Canada has qualified to the Olympics next year after winning the duet and team events at the 2019 Pan American Games in Lima, Peru. The Canadians only had a duet in 2016, after missing qualifying a team for the first time in the country’s history. By placing second in the duet, Mexico has also qualified itself to Tokyo in that event.
Nations only competed in the two Olympic events at this competition, and the combined scores of the technical and free routines determined the final rankings.
The Canadians came into these Pan American Games as the heavy favorites to win both events, and they certainly delivered with strong performances across all four routines. With a combined score of 179.6731 in team and 180.0343 in duet, Canada will be back to the Olympics in both events next year.
It particularly touching to see the emotional reactions of Claudia Holzner and Jacqueline Simoneau, particularly after their technical duet swim. If you have watched the movie “Parfaites” (if you haven’t yet, go do it now), which followed the journey of the Canadian team last Olympic cycle, you just know how much this must mean for Holzner after her very long journey in the sport and over six years on the senior national team. Additionally, this will be Simoneau’s second Olympics, but a first for everyone else on the roster.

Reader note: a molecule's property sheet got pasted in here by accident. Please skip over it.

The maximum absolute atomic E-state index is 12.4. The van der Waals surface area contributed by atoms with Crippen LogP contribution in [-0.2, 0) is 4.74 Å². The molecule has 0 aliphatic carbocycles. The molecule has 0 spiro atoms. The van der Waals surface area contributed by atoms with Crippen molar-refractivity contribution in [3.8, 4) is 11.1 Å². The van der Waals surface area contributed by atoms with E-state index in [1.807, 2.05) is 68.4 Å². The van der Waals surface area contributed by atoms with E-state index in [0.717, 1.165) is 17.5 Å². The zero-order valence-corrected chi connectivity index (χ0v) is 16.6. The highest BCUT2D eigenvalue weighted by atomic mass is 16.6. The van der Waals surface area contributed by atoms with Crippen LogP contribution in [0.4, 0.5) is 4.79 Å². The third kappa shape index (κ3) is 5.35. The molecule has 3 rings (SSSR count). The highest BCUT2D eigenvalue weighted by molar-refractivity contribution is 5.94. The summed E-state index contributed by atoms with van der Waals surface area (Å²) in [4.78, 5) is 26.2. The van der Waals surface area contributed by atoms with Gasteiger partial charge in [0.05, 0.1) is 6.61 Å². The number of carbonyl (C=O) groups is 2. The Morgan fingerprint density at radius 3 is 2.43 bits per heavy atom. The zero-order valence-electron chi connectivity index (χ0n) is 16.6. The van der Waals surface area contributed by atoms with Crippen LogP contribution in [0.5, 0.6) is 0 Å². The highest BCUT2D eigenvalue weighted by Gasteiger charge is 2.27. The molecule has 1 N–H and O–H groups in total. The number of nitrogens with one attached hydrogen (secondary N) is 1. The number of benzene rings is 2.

Mexico placed second in both events, and Nuria Diosdado and Joana Jimenez qualified the nation to the Olympics in the duet. Similarly to Holzner, Jimenez was very emotional and looked ready to burst from much happiness while on the podium. While these were her third Pan American Games, this season marked her first swimming in the duet with Diosdado after many years spent as a reserve and about eight years on the national team already.
The Mexicans overall had a fantastic showing in Lima and recorded massive scores across all four events but particularly in the teams (86.2910 in tech, and 88.8333 in free) which would have placed them in eighth place in free only a few weeks ago in Gwangju at the world championships.
As already mentioned during our worlds’ coverage, they had a fairly rocky year dealing with illnesses and injuries which prevented them from training and competing as much as they would have liked.
With a hopefully smoother 2020 season, all new routines out and tried, and with a handful of likely modifications and improvement, the Mexicans are certainly right in the mix and cannot be counted out to earn a spot in Tokyo in team.
The U.S. won bronze in both the duet and team events with much cleaner performances, particularly in the free duet, than it had in Gwangju. There were also further changes within the technical team roster, with Anita Alvarez back in the routine and Nicole Goot out.
In the free event, the Americans nailed their risky throw for the first time in competition this season, where the flier jumps straight up above to fall back down and go for a second throw. Overall, their scores were also on the rise in Lima, and they are definitely positioning themselves as the underdog for a spot in Tokyo after showing so much progress and potential in less than a year, with a new coaching staff and new choreographies.